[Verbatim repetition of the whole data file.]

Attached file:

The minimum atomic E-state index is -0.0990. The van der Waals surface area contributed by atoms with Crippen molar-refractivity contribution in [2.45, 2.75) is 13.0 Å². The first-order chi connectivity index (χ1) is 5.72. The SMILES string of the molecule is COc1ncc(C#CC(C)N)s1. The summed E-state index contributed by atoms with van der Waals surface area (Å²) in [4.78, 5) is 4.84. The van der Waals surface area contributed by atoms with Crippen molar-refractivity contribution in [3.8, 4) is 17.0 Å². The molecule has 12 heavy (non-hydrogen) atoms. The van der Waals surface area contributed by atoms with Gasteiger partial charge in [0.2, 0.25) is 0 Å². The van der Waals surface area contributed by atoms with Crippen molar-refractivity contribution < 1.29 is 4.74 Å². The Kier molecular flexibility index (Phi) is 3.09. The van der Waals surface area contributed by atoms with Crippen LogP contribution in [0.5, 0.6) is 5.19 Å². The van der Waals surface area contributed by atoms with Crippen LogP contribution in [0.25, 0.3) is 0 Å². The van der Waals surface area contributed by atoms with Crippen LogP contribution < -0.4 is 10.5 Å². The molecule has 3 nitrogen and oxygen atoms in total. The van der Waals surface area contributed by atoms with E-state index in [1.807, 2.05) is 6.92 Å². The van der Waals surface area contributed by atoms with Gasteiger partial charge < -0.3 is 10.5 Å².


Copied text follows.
The minimum atomic E-state index is -0.0990. The van der Waals surface area contributed by atoms with Crippen molar-refractivity contribution in [2.45, 2.75) is 13.0 Å². The first-order chi connectivity index (χ1) is 5.72. The SMILES string of the molecule is COc1ncc(C#CC(C)N)s1. The summed E-state index contributed by atoms with van der Waals surface area (Å²) in [4.78, 5) is 4.84. The van der Waals surface area contributed by atoms with Crippen molar-refractivity contribution in [3.8, 4) is 17.0 Å². The molecule has 12 heavy (non-hydrogen) atoms. The van der Waals surface area contributed by atoms with Gasteiger partial charge in [0.2, 0.25) is 0 Å². The van der Waals surface area contributed by atoms with Crippen molar-refractivity contribution < 1.29 is 4.74 Å². The Kier molecular flexibility index (Phi) is 3.09. The van der Waals surface area contributed by atoms with Crippen LogP contribution in [0.5, 0.6) is 5.19 Å². The van der Waals surface area contributed by atoms with Crippen LogP contribution in [0.25, 0.3) is 0 Å². The van der Waals surface area contributed by atoms with Crippen LogP contribution < -0.4 is 10.5 Å². The molecule has 3 nitrogen and oxygen atoms in total. The van der Waals surface area contributed by atoms with E-state index in [1.807, 2.05) is 6.92 Å². The van der Waals surface area contributed by atoms with Gasteiger partial charge < -0.3 is 10.5 Å².